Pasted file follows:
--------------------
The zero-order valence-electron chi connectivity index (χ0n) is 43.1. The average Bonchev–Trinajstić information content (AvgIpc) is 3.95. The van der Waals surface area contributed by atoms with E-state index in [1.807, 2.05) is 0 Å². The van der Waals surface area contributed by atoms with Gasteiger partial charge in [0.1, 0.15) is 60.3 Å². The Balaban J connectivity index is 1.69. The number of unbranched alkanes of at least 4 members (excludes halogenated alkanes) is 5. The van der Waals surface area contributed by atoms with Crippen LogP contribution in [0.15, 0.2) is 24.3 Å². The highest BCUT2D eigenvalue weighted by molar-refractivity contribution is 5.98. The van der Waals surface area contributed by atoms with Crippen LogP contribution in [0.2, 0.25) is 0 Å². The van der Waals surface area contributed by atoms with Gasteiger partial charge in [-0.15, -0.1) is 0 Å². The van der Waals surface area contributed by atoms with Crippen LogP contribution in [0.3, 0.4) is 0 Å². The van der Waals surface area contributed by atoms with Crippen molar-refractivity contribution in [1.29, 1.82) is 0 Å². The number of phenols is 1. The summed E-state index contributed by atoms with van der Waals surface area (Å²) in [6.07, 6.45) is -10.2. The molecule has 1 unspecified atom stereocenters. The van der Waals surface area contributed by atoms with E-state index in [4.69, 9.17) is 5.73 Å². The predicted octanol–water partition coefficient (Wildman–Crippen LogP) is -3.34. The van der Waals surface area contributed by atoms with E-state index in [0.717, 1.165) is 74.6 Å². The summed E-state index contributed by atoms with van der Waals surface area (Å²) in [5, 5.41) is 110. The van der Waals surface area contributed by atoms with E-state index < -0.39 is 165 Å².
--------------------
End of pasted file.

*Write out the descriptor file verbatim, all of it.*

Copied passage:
The zero-order valence-electron chi connectivity index (χ0n) is 43.1. The average Bonchev–Trinajstić information content (AvgIpc) is 3.95. The van der Waals surface area contributed by atoms with E-state index in [1.807, 2.05) is 0 Å². The van der Waals surface area contributed by atoms with Gasteiger partial charge in [0.1, 0.15) is 60.3 Å². The Balaban J connectivity index is 1.69. The number of unbranched alkanes of at least 4 members (excludes halogenated alkanes) is 5. The van der Waals surface area contributed by atoms with Crippen LogP contribution in [0.15, 0.2) is 24.3 Å². The highest BCUT2D eigenvalue weighted by molar-refractivity contribution is 5.98. The van der Waals surface area contributed by atoms with Crippen LogP contribution in [0.2, 0.25) is 0 Å². The van der Waals surface area contributed by atoms with Gasteiger partial charge in [-0.15, -0.1) is 0 Å². The van der Waals surface area contributed by atoms with Crippen LogP contribution in [0.3, 0.4) is 0 Å². The van der Waals surface area contributed by atoms with Crippen molar-refractivity contribution in [1.29, 1.82) is 0 Å². The number of phenols is 1. The summed E-state index contributed by atoms with van der Waals surface area (Å²) in [6.07, 6.45) is -10.2. The molecule has 1 unspecified atom stereocenters. The van der Waals surface area contributed by atoms with E-state index in [4.69, 9.17) is 5.73 Å². The predicted octanol–water partition coefficient (Wildman–Crippen LogP) is -3.34. The van der Waals surface area contributed by atoms with E-state index in [0.717, 1.165) is 74.6 Å². The summed E-state index contributed by atoms with van der Waals surface area (Å²) in [5, 5.41) is 110. The van der Waals surface area contributed by atoms with E-state index < -0.39 is 165 Å².